Home Downtown H-E-B parking garage, skybridge homage to SA

H-E-B parking garage, skybridge homage to SA

1,600 employees being added to downtown Headquarters

A parking garage with 744 spaces and a skybridge 27 feet above César Chávez Boulevard are links for H-E-B employees to the corporate offices downtown. The structures are built to blend with local architecture. Photo by Mark Menjivar

They may seem like unlikely symbols, but H-E-B’s new parking garage and skybridge linking downtown to the Texas grocery powerhouse’s headquarters in the King William Historic District connect the past and the future.

As part of a $100 million campus expansion at The Arsenal, H-E-B added a 744-space garage at the corner of César Chávez Boulevard and Dwyer Avenue to relieve the company’s strained parking situation. All told, H-E-B expects to have another 1,600 employees working on the site in the next decade, 1,000 of them within two years.

When H-E-B officials and the architects were brainstorming ideas for the garage, “one of the ideas was to jump across the street” to build the facility, said John Gutzler, a principal at San Antonio’s Ford, Powell & Carson Architects & Planners Inc. When they began to run with the idea, the skybridge became part of the design to ensure employee safety getting across four lanes of busy César Chávez traffic.

During meetings with residents, architects were asked to design H-E-B’s new downtown parking garage with a ‘human scale’ to match the nearby King William Historic District neighborhood. Photos by Mark Menjivar

“The design became a civic gesture, a kind of monument to San Antonio,” Gutzler said of the parking structure and the pedestrian bridge 27 feet above the street. Designers decided to play off the late-1800s main building rather than the 1980s look of some of the newer structures on the campus.

The H-E-B campus itself is a testament to San Antonio history. The headquarters is known as The Arsenal because it sits on the site of a 160-year-old Army munitions depot that provided guns and ammunition to frontier forts across the state and then for troops in the Civil War, and was a supply hub in world wars I and II. Some of the land became a city park in the 1970s and H-E-B bought the last 10 available acres along the San Antonio River to establish its new corporate offices in 1985.

Architects, working with the Houston office of parking-structure experts Walker Consultants, designed the six-level garage with rooftop trellises for shade, a see-through ground level that gives views of the park and semitransparent screens on the higher levels with impressive views of downtown including the Tower of the Americas.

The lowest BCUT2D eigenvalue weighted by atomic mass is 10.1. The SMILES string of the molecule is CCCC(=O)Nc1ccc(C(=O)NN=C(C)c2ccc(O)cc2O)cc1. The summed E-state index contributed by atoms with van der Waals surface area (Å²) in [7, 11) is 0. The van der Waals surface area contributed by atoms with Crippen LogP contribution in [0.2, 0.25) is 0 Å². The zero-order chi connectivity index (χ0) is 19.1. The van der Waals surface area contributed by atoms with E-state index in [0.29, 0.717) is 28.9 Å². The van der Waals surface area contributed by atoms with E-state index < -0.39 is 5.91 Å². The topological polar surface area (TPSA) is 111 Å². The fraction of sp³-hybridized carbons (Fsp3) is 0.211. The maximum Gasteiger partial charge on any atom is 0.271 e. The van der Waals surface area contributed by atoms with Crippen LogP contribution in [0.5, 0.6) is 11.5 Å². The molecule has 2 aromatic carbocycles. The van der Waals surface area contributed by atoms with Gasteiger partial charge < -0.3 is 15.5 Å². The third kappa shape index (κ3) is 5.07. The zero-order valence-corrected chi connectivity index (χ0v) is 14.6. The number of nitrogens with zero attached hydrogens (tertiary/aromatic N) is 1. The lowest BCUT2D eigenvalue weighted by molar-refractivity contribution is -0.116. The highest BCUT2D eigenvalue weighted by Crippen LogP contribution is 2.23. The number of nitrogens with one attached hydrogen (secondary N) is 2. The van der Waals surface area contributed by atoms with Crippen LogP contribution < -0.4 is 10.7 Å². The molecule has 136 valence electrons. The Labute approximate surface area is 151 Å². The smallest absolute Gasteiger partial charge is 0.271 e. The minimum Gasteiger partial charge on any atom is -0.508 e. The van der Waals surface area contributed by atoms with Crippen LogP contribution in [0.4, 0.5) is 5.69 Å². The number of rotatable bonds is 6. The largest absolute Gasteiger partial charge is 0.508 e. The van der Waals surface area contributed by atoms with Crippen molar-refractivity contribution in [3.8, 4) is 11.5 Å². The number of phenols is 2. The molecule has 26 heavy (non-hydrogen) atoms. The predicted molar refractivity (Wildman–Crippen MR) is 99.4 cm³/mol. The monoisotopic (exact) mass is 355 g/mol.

“The screens are somewhat diaphanous but become more opaque as they go up to create color,” Gutzler said. The garage also features a liberal use of the red-orange D’Hanis brick that adorns many historic structures in San Antonio and clay tiles of the same color.

Handcrafted heavy steel, large bolts and an accent arch piece to mimic historic downtown bridges are hallmarks of the skybridge. Landscaping around the garage and the tower for pedestrians to descend to The Arsenal both echo the theme on the main campus.

Ford, Powell & Carson has designed many of the expansion projects at The Arsenal, including the H-E-B cooking school and the visitor center.

The number of employees at the headquarters will swell over the next few years, especially after H-E-B adds a 1,000-employee technology center in the heart of the campus. Construction of the 150,000-square-foot, five-story office building is expected to begin in summer 2020 and open by summer 2022.

About 500 new employees will work in the tech center and another 500 will transfer from other locations across San Antonio. H-E-B already has a 1,000-worker tech center in Austin and statewide employs 5,500 people who fill online orders for pickup at the store or for home delivery.

During two meetings between project architects and King William residents, the garage and its aesthetic were well received by neighbors.

Residents asked if the first floor of the garage might include a meeting space that could be turned over to the community, but that won’t happen because of the need for as many parking spaces as possible on the small lot and for security reasons.

“This is a highly secured area for employees,” Gutzler said in describing the project’s features.

Some government and business-specific garages downtown also are available to visitors after normal business hours, but the H-E-B structure isn’t one of those.

Gutzler said the architects and other representatives related to the project met with members of the King William Association twice and were able to satisfy their desire for the garage to have a “human scale” to connect to the neighboring historic district.

During the design process, Gutzler said they also met numerous times with the city’s Historic and Design Review Commission, and the board unanimously passed the proposal to build the structures in 2017.

Although the Conservation Society of San Antonio also did not object to H-E-B’s project, it noted to the HDRC that skybridges weren’t typically approved in other proposed projects over the years.

A utilitarian skybridge does link the Baptist Medical Center hospital with an office building across Camden Street a dozen blocks from H-E-B’s bridge.


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